The street which runs directly back from the centre of the Schwarzspanierhaus now bears the composer's name. [A.W.T.]
SCIOLTO, CON SCIOLTEZZA, 'freely'; an expression used in nearly the same sense as ad libitum, but generally applied to longer passages, or even to whole movements. It is also applied to a fugue in a free style. Thus what Beethoven, in the last movement of the Sonata in Bb, op. 106, calls ' Fuga, con alcune licenze,' might otherwise be called ' Fuga sciolta.' [J.A.F.M.]
SCORDATUKA (mis-tuning). A term used to designate some abnormal tunings of the violin which are occasionally employed to produce par- ticular effects. The scordatura originated in the lute and viol, which were tuned in various ways to suit the key of the music. Their six strings being commonly tuned by fourths, with one third in the middle, the third was shifted as occasion required, and an additional third or a fifth was introduced elsewhere, so as to yield on the open strings as many harmonies as possible : in old lute music the proper tuning is indicated at the beginning of the piece. This practice survives in the guitar. The normal tuning being as at (a), very striking effects in the key of E major, for instance, may be produced by tuning the instrument as at (6). The scordatura was formerly
���often employed on the violin, (i) The tuning (c) is extremely favourable to simplicity of fingering in the key of A. It is employed by Tartini in one of his solos, and by Castrucci in a well-known fugue : its effect is noisy and monotonous. It is frequently employed by Scotch reel-players, and in their hands has a singularly rousing effect. The following strain from ' Kilrack's Reel ' is a specimen :
�� ��The reel called ' Appin House ' and the lively Strathspey called 'Anthony Murray's Reel' are played in the same tuning. (2) The tuning (d) employed by Biber, is a modification of (a), a fourth being substituted for a fifth on the first string: and (3) the tuning (e) also employed by Biber, is a similar modification of the normal tuning by fifths. In these tunings the viol fin- gering must be used on the first strings. (4) The tuning (/) employed by Nardini in his Enigmatic Sonata, is the reverse of the last, being a combination of the common tuning for the first two strings with the viol tuning in the lower ones. (5) The tuning (g) is employed by Barbella in his ' Serenade ' and by Campagnoli in his 'Notturno,' to imitate the Viola d'amore,
from the four middle strings of which ; t is copied. Thick first and second strings should be used, and the mute put on. The effect is singularly pleasing : but the G and A on the second string are flat and dull. (6) The tuning (k) employed by Lolli, is the normal tuning except the fourth string, which is tuned an octave below the third. If a very stout fourth string is used, a good bass accompaniment is thus obtainable.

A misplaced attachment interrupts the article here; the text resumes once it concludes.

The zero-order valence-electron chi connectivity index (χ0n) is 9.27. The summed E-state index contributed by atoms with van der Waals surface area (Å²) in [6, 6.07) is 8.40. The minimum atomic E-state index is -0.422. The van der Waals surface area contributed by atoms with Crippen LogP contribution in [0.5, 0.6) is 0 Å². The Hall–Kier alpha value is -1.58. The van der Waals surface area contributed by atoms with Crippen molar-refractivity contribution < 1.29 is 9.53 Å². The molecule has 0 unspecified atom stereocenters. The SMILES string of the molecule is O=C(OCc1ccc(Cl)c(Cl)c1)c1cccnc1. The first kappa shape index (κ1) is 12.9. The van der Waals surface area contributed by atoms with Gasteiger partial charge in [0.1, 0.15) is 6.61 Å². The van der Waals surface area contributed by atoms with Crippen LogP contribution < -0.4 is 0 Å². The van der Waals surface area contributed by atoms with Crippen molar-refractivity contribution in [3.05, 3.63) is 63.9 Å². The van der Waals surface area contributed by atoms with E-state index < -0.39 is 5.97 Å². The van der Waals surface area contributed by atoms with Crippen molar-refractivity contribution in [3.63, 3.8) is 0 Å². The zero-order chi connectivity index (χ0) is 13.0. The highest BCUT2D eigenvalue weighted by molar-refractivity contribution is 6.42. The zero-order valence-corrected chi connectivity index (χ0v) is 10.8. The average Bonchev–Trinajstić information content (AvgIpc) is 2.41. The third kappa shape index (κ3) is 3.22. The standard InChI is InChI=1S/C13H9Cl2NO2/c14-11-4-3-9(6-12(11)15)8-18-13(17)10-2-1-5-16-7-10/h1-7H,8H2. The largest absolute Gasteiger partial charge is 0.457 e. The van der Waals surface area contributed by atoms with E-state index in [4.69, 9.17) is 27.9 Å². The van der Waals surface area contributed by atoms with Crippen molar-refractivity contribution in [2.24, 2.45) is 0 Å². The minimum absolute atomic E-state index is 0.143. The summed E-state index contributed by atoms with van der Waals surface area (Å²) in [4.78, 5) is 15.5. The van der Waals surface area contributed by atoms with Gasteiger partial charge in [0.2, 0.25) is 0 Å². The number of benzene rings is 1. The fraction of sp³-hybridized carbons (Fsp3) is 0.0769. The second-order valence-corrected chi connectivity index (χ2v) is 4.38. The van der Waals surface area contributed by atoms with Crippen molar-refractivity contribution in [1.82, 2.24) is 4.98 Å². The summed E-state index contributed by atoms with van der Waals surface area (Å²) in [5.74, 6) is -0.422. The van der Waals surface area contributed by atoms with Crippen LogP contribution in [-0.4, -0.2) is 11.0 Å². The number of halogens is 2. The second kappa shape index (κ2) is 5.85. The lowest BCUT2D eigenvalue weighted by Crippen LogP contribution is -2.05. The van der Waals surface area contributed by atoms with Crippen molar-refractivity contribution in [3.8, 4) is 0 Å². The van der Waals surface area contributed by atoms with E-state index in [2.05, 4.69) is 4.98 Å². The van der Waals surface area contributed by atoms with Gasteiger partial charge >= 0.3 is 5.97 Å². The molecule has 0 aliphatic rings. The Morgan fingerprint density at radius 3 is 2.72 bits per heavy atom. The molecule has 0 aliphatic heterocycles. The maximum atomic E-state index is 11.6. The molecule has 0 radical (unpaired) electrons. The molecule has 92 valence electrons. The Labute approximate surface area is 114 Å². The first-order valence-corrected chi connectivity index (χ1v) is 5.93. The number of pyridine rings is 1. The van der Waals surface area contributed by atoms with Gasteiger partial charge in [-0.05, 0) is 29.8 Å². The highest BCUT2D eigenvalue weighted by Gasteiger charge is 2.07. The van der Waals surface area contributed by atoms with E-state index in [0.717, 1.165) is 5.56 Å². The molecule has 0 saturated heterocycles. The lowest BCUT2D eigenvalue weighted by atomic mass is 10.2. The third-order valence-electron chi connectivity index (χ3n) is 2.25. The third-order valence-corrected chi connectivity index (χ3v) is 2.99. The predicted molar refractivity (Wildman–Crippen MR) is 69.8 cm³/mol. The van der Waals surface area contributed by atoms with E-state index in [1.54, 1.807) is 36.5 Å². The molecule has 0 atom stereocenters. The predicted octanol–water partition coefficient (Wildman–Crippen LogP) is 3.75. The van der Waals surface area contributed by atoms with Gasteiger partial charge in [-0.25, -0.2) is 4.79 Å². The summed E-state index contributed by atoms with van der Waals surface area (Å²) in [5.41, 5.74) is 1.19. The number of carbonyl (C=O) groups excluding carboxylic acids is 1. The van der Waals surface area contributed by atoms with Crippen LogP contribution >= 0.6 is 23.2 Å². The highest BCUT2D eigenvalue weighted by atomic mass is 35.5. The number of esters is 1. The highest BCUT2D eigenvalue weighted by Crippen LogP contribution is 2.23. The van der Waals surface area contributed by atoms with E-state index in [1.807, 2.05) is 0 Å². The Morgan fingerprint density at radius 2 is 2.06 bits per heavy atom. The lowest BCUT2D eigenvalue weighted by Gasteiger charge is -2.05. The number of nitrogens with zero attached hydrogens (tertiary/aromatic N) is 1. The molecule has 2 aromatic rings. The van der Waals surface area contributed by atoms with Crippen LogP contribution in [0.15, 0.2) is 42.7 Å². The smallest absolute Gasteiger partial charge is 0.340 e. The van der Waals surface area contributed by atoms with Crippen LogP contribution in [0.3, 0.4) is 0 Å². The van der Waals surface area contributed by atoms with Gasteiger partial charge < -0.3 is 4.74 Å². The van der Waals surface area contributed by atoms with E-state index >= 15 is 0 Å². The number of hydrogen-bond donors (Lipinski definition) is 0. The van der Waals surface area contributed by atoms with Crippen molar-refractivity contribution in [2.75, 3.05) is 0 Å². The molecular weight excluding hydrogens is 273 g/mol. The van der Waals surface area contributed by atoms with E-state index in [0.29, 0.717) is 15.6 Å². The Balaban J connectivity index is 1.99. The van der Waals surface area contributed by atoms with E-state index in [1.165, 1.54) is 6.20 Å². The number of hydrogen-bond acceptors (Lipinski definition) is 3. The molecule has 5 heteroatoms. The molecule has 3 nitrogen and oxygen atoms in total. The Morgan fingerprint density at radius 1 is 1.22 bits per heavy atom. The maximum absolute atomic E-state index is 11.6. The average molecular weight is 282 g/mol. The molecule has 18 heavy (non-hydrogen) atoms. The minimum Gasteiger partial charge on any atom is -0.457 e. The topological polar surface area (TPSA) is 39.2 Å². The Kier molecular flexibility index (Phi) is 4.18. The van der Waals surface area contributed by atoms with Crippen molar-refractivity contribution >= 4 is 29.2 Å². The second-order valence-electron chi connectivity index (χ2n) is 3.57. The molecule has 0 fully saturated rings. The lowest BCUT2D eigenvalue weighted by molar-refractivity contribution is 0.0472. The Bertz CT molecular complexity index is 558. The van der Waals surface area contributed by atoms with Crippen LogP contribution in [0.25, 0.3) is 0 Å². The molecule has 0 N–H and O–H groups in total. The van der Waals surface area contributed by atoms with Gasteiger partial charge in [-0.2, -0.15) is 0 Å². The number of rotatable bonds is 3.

Such are a few of the abnormal tunings em- ployed by the old violinists. The scordatura is seldom used by modern players except on the fourth string, which is often tuned a tone higher, as at (i). (De Beriot, Mazas, Prume, etc.) This device may always be employed where the composition does not descend below A ; the tone is much increased, and in some keys, especially D and A, execution is greatly facilitated. Paganini tuned his fourth string higher still, as at (j) and (&), with surprising effect : the Bb tuning
W, (O, CO, (*), (0, 0), ()
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��was a favourite one with De Beriot. Paganini's tuning in flats (L) cannot be called scordatura, as it consists in elevating the violin generally by half a tone, for the sake of brilliancy. The same device was employed by Spohr in his duets for harp and violin, the harp part being written in flats a semitone higher. The fourth string is rarely lowered : but Baillot sometimes tuned it a semitone lower, as at (m), to facilitate arpeggios in the sharp keys.
The scordatura (n) is employed by Bach in his fifth sonata for the violoncello. It corre- sponds to the violin tuning (d). This de- pression of the first string, if a thick string be used, is not unfavourable to sonority. When the scordatura is used, suitable strings should be obtained. Thicker ones are necessary where the pitch is depressed, and thinner ones where it is elevated : and the player will find it best to keep a special instrument for any tuning which he frequently employs. [E. J.P.]
SCORE (Lat. Partitio, Partitura, Partitura cancellata ; Ital. Partitura, Partizione, Partitino, Sparta, Spartita; Fr. Partition; Germ.Partitur). A series of Staves, on which the Vocal or Instru- mental Parts of a piece of concerted Music are written, one above another, in such order as may best enable the whole to be read at a glance.
The English word, Score, is derived from the practice of dividing the Music into bars, by lines, drawn or scoredthrough the entire series of Staves, from top to bottom. The custom of writing each Part on a separate Stave sufficiently accounts for the derivation of the Latin Partitio, which forms the root of the modern Italian, Ger- man, and French terms all equally applicable to a barred, or unbarred Score. But the term Partitura cancellata, applied to a barred Score- only, owes its origin to the appearance of lattice-